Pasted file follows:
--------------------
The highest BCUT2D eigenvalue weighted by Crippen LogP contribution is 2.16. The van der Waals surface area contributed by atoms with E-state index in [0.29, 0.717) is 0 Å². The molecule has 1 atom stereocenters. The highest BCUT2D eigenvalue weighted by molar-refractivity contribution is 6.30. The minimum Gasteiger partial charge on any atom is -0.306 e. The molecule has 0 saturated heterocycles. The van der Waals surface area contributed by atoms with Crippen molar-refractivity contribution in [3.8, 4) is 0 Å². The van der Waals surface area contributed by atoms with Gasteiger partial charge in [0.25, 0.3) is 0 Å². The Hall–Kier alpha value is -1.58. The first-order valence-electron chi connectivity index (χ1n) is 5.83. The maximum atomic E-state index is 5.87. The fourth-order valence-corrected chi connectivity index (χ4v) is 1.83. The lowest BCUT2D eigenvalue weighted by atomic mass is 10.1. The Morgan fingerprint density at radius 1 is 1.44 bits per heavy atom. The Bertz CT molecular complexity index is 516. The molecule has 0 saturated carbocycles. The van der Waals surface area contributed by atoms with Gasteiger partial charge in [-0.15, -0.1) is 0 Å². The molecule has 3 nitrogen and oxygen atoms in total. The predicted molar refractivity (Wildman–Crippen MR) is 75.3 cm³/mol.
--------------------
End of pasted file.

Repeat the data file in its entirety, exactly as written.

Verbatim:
The highest BCUT2D eigenvalue weighted by Crippen LogP contribution is 2.16. The van der Waals surface area contributed by atoms with E-state index in [0.29, 0.717) is 0 Å². The molecule has 1 atom stereocenters. The highest BCUT2D eigenvalue weighted by molar-refractivity contribution is 6.30. The minimum Gasteiger partial charge on any atom is -0.306 e. The molecule has 0 saturated heterocycles. The van der Waals surface area contributed by atoms with Crippen molar-refractivity contribution in [3.8, 4) is 0 Å². The van der Waals surface area contributed by atoms with Gasteiger partial charge in [0.25, 0.3) is 0 Å². The Hall–Kier alpha value is -1.58. The first-order valence-electron chi connectivity index (χ1n) is 5.83. The maximum atomic E-state index is 5.87. The fourth-order valence-corrected chi connectivity index (χ4v) is 1.83. The lowest BCUT2D eigenvalue weighted by atomic mass is 10.1. The Morgan fingerprint density at radius 1 is 1.44 bits per heavy atom. The Bertz CT molecular complexity index is 516. The molecule has 0 saturated carbocycles. The van der Waals surface area contributed by atoms with Gasteiger partial charge in [-0.15, -0.1) is 0 Å². The molecule has 3 nitrogen and oxygen atoms in total. The predicted molar refractivity (Wildman–Crippen MR) is 75.3 cm³/mol.